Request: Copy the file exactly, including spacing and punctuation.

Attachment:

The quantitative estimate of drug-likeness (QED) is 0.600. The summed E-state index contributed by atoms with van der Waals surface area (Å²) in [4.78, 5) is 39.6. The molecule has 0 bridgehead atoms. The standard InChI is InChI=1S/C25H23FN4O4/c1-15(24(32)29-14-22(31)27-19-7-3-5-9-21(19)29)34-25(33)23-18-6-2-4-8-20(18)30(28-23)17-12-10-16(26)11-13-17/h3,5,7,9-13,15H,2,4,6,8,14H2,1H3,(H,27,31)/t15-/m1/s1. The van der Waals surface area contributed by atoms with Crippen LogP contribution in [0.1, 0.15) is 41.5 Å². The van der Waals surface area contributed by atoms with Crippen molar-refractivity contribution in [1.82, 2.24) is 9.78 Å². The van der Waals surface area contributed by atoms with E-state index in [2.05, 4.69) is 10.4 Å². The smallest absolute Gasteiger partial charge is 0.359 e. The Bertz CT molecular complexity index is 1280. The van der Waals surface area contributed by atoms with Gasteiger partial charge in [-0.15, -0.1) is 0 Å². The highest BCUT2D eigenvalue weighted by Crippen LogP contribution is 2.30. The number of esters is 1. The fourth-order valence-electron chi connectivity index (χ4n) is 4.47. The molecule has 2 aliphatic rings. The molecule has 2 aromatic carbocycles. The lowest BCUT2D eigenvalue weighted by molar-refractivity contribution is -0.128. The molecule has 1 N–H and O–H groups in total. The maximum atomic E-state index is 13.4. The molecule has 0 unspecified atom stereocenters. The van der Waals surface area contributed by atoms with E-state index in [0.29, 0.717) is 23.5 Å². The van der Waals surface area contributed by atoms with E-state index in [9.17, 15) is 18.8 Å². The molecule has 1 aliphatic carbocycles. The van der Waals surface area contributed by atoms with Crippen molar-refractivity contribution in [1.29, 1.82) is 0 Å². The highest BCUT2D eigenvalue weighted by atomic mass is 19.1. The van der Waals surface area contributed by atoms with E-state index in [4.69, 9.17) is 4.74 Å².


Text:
The quantitative estimate of drug-likeness (QED) is 0.600. The summed E-state index contributed by atoms with van der Waals surface area (Å²) in [4.78, 5) is 39.6. The molecule has 0 bridgehead atoms. The standard InChI is InChI=1S/C25H23FN4O4/c1-15(24(32)29-14-22(31)27-19-7-3-5-9-21(19)29)34-25(33)23-18-6-2-4-8-20(18)30(28-23)17-12-10-16(26)11-13-17/h3,5,7,9-13,15H,2,4,6,8,14H2,1H3,(H,27,31)/t15-/m1/s1. The van der Waals surface area contributed by atoms with Crippen LogP contribution in [0.1, 0.15) is 41.5 Å². The van der Waals surface area contributed by atoms with Crippen molar-refractivity contribution in [1.82, 2.24) is 9.78 Å². The van der Waals surface area contributed by atoms with E-state index in [2.05, 4.69) is 10.4 Å². The smallest absolute Gasteiger partial charge is 0.359 e. The Bertz CT molecular complexity index is 1280. The van der Waals surface area contributed by atoms with Gasteiger partial charge in [-0.15, -0.1) is 0 Å². The highest BCUT2D eigenvalue weighted by Crippen LogP contribution is 2.30. The number of esters is 1. The fourth-order valence-electron chi connectivity index (χ4n) is 4.47. The molecule has 2 aliphatic rings. The molecule has 2 aromatic carbocycles. The lowest BCUT2D eigenvalue weighted by molar-refractivity contribution is -0.128. The molecule has 1 N–H and O–H groups in total. The maximum atomic E-state index is 13.4. The molecule has 0 unspecified atom stereocenters. The van der Waals surface area contributed by atoms with E-state index in [0.29, 0.717) is 23.5 Å². The van der Waals surface area contributed by atoms with E-state index in [9.17, 15) is 18.8 Å². The molecule has 1 aliphatic carbocycles. The van der Waals surface area contributed by atoms with Crippen molar-refractivity contribution in [1.29, 1.82) is 0 Å². The highest BCUT2D eigenvalue weighted by atomic mass is 19.1. The van der Waals surface area contributed by atoms with E-state index in [4.69, 9.17) is 4.74 Å².